Cisco Systems reportedly is considering funding a startup run by Cisco engineers that would focus on the growing trend within data centers of software-defined networking.
According to a story in The New York Times, the startupwhich would be called Insiemiwould develop a switch that essentially would take many of the networking tasks that now are done on expensive pieces of hardware and do them in software instead.
Such software-defined networking (SDN) environments, which leverage the OpenFlow protocol, are cropping up in data centers that run such computing models as cloud computing. In March 2011, a number of major tech firmsincluding Google, Facebook, Microsoft, Yahoo and Verizoncreated the Open Networking Foundation, a nonprofit group whose aim is to drive innovation around SDN, in part by pushing the continued development of OpenFlow.
SDN is seen by proponents as a way to give IT administrators greater control over their networking environments, thanks to such aspects as relatively easy software upgrades and by powering down routers that are not in use, thus saving energy costs. The software works as a controller of everything else going on in the network, something normally done. SDN can run on hardware that uses off-the-shelf processors, rather than needing more expensive proprietary chips.
A growing crop of smaller networking vendors, such as Arista Networks (started by former Cisco employees, including Arista president and CEO, Jayshree Ullal) and Nicira, are leveraging SDN development to better compete with the likes of heavyweights Cisco and Hewlett-Packard, which offer high-end networking hardware.
Cisco officials have said they plan to add OpenFlow to upcoming switches (HP also has embraced the protocol), and President and CEO John Chambers has recently said the company is aggressively pushing to expand its software capabilities in several business areas, including networking and video. During a Webcast last week to talk about Ciscos intention to spend $5 billion to buy NDS Group, a video software vendor, Chambers said the deal marked a significant step in his companys efforts to grow its software capabilities.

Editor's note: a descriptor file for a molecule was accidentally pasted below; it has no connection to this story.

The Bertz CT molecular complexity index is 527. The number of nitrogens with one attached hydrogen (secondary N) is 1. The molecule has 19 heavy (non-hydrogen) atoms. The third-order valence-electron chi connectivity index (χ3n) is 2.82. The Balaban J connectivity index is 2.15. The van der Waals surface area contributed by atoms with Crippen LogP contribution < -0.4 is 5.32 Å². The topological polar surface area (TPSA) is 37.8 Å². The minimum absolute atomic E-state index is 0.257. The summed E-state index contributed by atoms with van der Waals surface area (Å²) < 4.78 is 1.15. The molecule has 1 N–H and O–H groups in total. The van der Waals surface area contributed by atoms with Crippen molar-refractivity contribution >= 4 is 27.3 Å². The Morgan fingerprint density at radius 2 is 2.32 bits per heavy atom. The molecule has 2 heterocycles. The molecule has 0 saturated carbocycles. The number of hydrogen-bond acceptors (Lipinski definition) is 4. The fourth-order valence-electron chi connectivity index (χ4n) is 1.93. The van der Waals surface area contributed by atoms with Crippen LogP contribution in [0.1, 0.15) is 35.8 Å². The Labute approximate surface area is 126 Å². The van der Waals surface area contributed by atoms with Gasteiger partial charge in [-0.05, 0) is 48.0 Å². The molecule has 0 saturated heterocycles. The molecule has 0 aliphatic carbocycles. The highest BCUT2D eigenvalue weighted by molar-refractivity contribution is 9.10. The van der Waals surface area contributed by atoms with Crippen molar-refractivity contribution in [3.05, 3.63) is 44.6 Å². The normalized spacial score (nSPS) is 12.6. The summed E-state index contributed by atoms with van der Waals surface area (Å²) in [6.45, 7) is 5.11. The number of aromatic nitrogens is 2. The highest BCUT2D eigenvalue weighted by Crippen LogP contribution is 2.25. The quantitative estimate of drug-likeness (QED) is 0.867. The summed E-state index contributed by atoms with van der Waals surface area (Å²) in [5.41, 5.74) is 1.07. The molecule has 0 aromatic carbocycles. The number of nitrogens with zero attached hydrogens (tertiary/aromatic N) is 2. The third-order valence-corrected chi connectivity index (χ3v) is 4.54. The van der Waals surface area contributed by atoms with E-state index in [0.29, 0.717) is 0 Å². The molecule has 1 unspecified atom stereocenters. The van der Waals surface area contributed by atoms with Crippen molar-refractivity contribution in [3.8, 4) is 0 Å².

Insiemi would be another step. According to reports, the plan would be to help the three Cisco engineersMario Mazzola, Prem Jain and Luca Cafierostart up the company and develop the product through both support and funding. If the product development is successful, Cisco would then bring the company into the fold, buying Insiemi from the Cisco engineers.
Citing unnamed sources, The New York Times said Cisco officials are currently discussing the idea of Insiemi, and could announce their plans in the late spring.
This wouldnt be the first such spin-in (as opposed to a spin-out) project with the same three engineers. Two other companiesAndiamo Systems (storage networking) and Nuova Systems (data center switch) developed products, and then were bought by Cisco. The networking giant had invested $70 million in Nuova, for example, and bought it for $678 million.
The Times article also said that while such a spin-in project can bring new products to the company, they also can cause morale problems among employees not chosen for the new company. And those engineers who are chosen are handsomely rewarded for working on what ends up being a Cisco product when Cisco buys the company. Arista CEO Ullal, while at Cisco, reportedly was critical of spin-ins.